Sadly, taking care of the house is still a woman’s job!

With this week’s celebration of the International women’s day, we are reminded of two things. The first is the remembrance of all the social, political, economic and cultural achievements of women in our societies and the second is the continuous fight for women’s right and gender equality in the world.

With the restructuring of our societies views on genders and their subsequent roles and parts, firstly in the family setting and secondly in society as large, what have become of the expectations society has on women, more specifically when it comes to managing the house? Going further in that direction, we cannot refrain to ask the question: Is taking care of the house still a woman’s job?

oshiner homecare - housework

Numbers don’t lie. Even while working part-time to full-time jobs, women mostly take upon themselves household and familial responsibilities. With 15.12 hours spent weekly on housework for women compared to a 9.73 hours for men, women are still doing most of the work when it comes to taking care of the home in the US (1). Now, depending on where you come from these numbers may vary but this observation remains constant.

Our purpose is not to shift house chores and cleaning responsibilities to one side, but how do we share the burden between the two.

Even though nowadays people can be so sensitive when we discuss gender, there is no excuse robbing each and everyone of us of our basic responsibilities. House chores and cleaning are everyone’s responsibilities and should not be gender based and if you think they must be, you probably need some help.

We live in a world of balance, tip towards one side and imbalance is what you get. The family setting is one great example of where this concept of “balance” plays a role. For example, we can all agree that a child needs to be raised. Whether this is done by both parents or a single parent. Of course, it is always best if both parents participate. The idea here is in the raising of the child and instilling values in him/her that will impact his community positively even when you as a parent are long gone.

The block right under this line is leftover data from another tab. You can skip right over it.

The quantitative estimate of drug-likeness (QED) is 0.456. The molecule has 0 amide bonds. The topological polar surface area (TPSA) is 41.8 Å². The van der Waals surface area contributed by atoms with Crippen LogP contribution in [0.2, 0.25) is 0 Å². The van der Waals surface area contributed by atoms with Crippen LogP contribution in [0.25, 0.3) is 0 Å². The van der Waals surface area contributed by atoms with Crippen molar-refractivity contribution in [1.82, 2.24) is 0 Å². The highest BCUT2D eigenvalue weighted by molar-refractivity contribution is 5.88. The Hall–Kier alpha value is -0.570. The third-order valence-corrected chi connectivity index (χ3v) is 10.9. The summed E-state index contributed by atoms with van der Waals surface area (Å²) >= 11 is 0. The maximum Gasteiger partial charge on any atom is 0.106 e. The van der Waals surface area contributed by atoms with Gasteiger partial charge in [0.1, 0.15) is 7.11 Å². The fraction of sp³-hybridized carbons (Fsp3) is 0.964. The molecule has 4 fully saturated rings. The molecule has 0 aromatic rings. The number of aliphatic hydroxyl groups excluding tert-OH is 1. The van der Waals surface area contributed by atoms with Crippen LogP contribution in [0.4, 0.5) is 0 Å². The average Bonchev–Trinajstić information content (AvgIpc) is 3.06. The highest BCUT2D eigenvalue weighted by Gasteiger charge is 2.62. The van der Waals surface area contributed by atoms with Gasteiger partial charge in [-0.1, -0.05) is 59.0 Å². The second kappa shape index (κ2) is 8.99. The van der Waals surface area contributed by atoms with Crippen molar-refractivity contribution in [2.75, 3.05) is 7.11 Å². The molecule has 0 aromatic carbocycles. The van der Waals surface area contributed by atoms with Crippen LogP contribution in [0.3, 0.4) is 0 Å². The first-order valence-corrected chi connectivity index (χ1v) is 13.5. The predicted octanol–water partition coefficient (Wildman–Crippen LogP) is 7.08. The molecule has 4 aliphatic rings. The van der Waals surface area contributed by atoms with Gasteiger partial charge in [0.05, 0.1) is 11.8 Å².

Same with cleaning, your home (bought or rented) is likened to a baby that constantly needs looking after. Now who does the cleaning of it (man or woman) is not necessarily the main point but why we should keep these places clean. And of course, it’s always best if both participate in the cleaning.

Now that you understand my point, being hygienic and being able to keep your house clean, for the various benefits is far more significant than who does it.

Let us take the family setting of a husband and wife, since I can’t speak for the boyfriend and girlfriend that decided to cohabitate but have not committed themselves to each other for a lifetime. And yes I can see you already collecting stones to throw at me, but be of good cheer, this is no big deal.

So, for the married, cleaning and doing house chores together has been mentioned to be one thing that strengthens the bond of love between partners.

If your wife is tired or under the monthly order of things, under visitation let us say, please sir, by all means clean the house, wash those dishes, cook that quick meal you happened to have stumbled upon on YouTube. Loving your wife is shown in the small things that improve her health and your family’s. Women, the same goes out to you. (And all the men and women applauded.)

In this pandemic, there is no questioning the importance of home cleanliness, as many people are working remotely from home and as we are now spending over 80% of our time in doors, surrounded by the ones we love.

There is so much that we would love to write but my word count will not permit me. In conclusion, chores are not based on gender. Man or woman, keep your house clean for the sake of your loved ones. Do not run away from this basic responsibility.

[Source]: (1)